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Quick Takes: Carmike to show 'Bully'

March 30, 2012

The country's fourth-largest theater chain has had a change of heart about "Bully."

After announcing it would not play the teen-oriented documentary because it had a policy against showing unrated films, Carmike Cinemas will indeed play the movie. It will treat the picture as an R-rated film and will not allow anyone under 17 to see it if not accompanied by an adult.

The move means that among the largest four theater chains, only Cinemark, the country's third-largest exhibitor, will not show "Bully," which opens Friday.

Regal Cinemas said it would show the film and treat it as an R; AMC will also show it, allowing minors who have written permission from an adult to see it on their own.

Weinstein Co. decided to release the film without a rating after losing an appeal with the Motion Picture Assn. to overturn its R rating.

—Steven Zeitchik

Couric will fill in on 'GMA'

Katie Couric is returning to morning TV, for a week anyway. But what's got people raising their eyebrows is where she's doing it — ABC's "Good Morning America."

Couric, who has a deal with Disney-ABC Domestic Television for a daytime talk show called "Katie," which will debut in September, will be filling in for regular "GMA" co-host Robin Roberts, who is on vacation next week.

Couric was co-host of "Today" in December 1995, when the NBC show ascended to No. 1 in the morning ratings race and began a winning streak that has continued ever since — 850 weeks.

Yet frisky "GMA" has been making noise lately. Last week the ABC show was only 137,000 viewers behind "Today" (an average of 4.98 million to 4.84 million), the closest the two shows have been since 2008.

In 2006, she left "Today" to become the anchor of the "CBS Evening News," where she stayed for nearly five years.

—From staff and wire reports

Not ready to face retirement

Five years ago, just off a bout from cancer, Bob Schieffer was set to retire from CBS' "Face the Nation." That never stuck, and now he's doubling his workload.

Starting Sunday, the public affairs program expands to an hour. Vice President Joe Biden, whom Schieffer interviewed Thursday in Milwaukee, is the featured guest. Republican presidential candidates Newt Gingrich and Ron Paul are also booked.

With a presidential campaign underway, it's an attention-getting time for the Sunday morning shows. The landscape changed already this year when George Stephanopoulos returned to the helm of ABC's "This Week" in January.

Schieffer, who turned 75 in February, had long planned to retire shortly after he turned 70 in 2007. He even announced it publicly. But he was persuaded to stay for the 2008 election, and retirement never happened.

"I'm just having so much fun," he said. "I don't know what I would do [if I quit working]."

—Associated Press


FOR THE RECORD:

Earl Scruggs tribute: In the March 30 Calendar section, the headline on a Quick Takes item said that the CMA was planning a tribute to Earl Scruggs. As the article said, it is the Academy of Country Music (not the Country Music Assn.) that will be paying tribute to the late bluegrass banjo artist at its annual awards show Sunday night. —


CMA planning Scruggs tribute

The funeral for legendary bluegrass banjo artist Earl Scruggs will be held Sunday in Nashville.

And with comedian and banjo player Steve Martin, one of his biggest fans, already scheduled to appear on the Academy of Country Music Awards on Sunday night, the show's producers are planning a moment to remember the pioneering musician. Scruggs died at age 88 of natural causes Wednesday morning.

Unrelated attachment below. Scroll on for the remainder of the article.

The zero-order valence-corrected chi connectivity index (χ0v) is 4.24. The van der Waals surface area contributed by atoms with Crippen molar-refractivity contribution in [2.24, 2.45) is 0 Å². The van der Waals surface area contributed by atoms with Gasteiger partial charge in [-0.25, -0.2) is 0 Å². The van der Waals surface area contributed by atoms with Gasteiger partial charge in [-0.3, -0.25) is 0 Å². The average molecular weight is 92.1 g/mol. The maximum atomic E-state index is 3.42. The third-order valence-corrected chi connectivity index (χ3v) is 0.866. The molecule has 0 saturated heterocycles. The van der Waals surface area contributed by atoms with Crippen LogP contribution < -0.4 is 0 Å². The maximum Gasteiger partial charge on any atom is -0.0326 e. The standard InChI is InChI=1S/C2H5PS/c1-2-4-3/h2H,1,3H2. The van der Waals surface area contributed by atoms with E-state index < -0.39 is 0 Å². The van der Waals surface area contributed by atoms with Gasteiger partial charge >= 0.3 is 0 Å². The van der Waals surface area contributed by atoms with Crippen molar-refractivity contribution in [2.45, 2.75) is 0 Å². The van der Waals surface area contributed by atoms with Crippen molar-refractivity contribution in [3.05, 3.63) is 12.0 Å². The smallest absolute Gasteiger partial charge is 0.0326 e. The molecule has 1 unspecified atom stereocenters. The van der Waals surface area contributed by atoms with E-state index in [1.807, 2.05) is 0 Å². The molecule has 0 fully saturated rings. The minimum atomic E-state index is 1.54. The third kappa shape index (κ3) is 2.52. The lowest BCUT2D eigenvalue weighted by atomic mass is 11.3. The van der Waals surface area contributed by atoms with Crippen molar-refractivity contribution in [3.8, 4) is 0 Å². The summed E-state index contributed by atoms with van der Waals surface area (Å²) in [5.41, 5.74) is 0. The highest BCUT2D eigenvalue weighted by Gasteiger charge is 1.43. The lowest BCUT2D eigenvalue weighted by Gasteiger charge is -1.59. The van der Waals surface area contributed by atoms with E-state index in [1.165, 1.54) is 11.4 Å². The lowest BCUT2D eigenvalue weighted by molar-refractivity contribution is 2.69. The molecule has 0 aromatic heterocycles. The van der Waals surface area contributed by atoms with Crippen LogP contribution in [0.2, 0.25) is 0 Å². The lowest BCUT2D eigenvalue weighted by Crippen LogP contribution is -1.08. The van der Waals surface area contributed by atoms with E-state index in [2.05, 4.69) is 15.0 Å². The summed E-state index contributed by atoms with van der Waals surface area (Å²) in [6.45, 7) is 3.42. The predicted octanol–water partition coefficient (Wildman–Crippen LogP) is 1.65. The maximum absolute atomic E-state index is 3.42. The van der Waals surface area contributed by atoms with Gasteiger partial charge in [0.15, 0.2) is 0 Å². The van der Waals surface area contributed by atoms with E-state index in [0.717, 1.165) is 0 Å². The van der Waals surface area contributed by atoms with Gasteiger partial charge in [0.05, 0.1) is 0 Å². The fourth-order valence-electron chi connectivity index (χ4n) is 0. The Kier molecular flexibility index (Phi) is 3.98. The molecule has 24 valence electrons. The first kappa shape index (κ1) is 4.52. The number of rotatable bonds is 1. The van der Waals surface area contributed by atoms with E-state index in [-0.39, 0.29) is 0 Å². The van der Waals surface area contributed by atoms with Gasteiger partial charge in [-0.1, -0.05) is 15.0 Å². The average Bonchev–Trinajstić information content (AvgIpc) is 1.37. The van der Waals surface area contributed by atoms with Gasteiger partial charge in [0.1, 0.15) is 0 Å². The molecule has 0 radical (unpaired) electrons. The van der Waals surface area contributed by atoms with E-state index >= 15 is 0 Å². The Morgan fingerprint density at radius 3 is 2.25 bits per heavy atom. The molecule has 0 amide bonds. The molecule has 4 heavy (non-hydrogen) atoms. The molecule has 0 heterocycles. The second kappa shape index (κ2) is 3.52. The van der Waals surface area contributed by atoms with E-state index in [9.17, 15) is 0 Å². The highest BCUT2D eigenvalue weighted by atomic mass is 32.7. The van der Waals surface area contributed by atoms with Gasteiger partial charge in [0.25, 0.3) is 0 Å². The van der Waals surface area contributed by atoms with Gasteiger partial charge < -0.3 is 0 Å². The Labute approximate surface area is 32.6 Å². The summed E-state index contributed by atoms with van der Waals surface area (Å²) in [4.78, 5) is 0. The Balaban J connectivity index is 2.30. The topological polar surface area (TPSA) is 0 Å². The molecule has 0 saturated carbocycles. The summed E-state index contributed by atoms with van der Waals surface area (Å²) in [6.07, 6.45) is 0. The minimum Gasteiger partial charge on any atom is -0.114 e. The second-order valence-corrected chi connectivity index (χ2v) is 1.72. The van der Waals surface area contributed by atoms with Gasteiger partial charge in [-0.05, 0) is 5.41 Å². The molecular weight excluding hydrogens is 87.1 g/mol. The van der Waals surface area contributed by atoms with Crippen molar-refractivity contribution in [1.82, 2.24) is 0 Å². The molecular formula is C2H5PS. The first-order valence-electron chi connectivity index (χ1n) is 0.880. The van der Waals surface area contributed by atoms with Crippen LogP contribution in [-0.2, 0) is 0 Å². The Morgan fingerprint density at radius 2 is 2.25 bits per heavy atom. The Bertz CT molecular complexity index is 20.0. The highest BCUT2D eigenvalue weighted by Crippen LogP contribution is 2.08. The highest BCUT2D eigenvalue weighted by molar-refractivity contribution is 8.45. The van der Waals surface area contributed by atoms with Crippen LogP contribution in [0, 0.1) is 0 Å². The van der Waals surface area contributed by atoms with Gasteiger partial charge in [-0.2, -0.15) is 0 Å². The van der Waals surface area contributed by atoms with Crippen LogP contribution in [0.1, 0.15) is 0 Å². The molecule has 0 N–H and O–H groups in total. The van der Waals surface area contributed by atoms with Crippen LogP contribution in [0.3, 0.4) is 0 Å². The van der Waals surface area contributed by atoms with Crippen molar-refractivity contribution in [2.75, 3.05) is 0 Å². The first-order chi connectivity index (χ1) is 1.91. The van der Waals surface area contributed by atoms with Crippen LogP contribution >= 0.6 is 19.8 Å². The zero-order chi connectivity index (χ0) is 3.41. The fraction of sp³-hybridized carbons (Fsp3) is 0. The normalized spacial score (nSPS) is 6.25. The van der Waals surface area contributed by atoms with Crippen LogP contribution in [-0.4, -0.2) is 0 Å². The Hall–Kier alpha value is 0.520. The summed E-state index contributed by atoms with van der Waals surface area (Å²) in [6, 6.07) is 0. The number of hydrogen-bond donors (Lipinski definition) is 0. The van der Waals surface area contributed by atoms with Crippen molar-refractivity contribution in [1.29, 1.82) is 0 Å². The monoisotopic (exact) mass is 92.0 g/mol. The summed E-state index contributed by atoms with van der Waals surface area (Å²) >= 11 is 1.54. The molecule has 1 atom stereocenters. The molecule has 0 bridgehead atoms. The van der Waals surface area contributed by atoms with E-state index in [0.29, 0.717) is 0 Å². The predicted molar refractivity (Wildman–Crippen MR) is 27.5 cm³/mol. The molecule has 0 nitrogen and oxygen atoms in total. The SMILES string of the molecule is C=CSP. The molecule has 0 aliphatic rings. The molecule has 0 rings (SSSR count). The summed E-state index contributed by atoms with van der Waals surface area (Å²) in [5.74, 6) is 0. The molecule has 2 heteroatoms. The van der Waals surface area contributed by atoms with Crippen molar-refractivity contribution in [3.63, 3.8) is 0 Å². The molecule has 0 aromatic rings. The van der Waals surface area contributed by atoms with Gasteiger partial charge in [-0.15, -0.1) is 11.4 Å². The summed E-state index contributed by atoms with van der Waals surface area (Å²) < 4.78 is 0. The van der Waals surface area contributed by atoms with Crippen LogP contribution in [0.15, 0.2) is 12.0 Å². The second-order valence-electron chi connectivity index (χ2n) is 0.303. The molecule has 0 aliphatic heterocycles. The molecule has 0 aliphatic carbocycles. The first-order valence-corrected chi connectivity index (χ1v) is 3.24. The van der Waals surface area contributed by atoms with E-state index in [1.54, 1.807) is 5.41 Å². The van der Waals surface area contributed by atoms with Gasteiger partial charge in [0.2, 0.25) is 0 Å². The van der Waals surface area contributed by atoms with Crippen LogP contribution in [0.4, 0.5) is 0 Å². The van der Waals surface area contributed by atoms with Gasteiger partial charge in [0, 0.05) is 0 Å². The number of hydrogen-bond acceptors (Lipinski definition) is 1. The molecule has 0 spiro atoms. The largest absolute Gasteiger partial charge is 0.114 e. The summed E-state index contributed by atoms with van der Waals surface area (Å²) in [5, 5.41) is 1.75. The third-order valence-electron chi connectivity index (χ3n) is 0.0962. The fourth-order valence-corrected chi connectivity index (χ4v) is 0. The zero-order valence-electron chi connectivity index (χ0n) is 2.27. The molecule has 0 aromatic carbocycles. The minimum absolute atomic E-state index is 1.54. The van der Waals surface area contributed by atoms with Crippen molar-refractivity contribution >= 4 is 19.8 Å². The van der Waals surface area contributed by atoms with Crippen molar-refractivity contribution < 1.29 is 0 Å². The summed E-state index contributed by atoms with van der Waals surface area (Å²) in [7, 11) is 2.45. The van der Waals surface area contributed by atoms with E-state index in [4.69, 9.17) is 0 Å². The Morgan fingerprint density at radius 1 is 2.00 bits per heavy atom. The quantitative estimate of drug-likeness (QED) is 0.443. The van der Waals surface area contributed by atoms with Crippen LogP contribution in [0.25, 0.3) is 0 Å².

Flowers were laid on his Hollywood Walk of Fame star Thursday morning as news of his passing continued to ripple through the music community.

Scruggs' funeral will be conducted at Ryman Auditorium, once home to the Grand Ole Opry for many years.

—Associated Press

'Hair' star snaps up 'Book' gig

Gavin Creel, the Tony-nominated actor who starred in the 2009 Broadway revival of "Hair," will trade in his love beads for the Holy Scripture when he joins the national tour of "The Book of Mormon," which kicks off in August in Denver.

The tour's second stop will be at the Pantages Theatre in Hollywood, for a 12-week engagement starting Sept. 5.

Creel is set to play Elder Price, the bright-eyed Mormon missionary of ambiguous sexuality. The role is played in the Tony-winning Broadway production by Andrew Rannells.

No other casting for the tour has been announced.

—David Ng

New album for Aerosmith

Aerosmith has reunited with Jack Douglas, who produced the band's key 1970s albums, and quietly recorded a new studio album even as its lead singer traded jokes with Jennifer Lopez on "American Idol."

Steven Tyler said Aerosmith was finishing two final songs for the as-yet-untitled album, its first since 2004's "Honkin' on Bobo," and that he expected it to be released in about three months.

Joined Wednesday by Joe Perry, Tom Hamilton and Joey Kramer at a Los Angeles mall, Tyler revealed three track titles: "Legendary Child," "Beautiful" and "Out Go the Lights."

Earlier in the week, the band announced that its 18-stop U.S. Global Warming Tour begins June 16 in Minneapolis.

Tyler said he reached out to Douglas — who produced 1974's "Get Your Wings," 1975's "Toys in the Attic" and other seminal albums from the multiplatinum Boston band — and the other group members joined him in L.A.

—Associated Press

Finally

Renewed: Fox announced Thursday that it is bringing back "Bones" for an eighth season.

Sequel: Will Ferrell appeared on Conan O'Brien's TBS talk show Wednesday night to announce that he would be making a sequel to his 2004 comedy "Anchorman: The Legend of Ron Burgundy."

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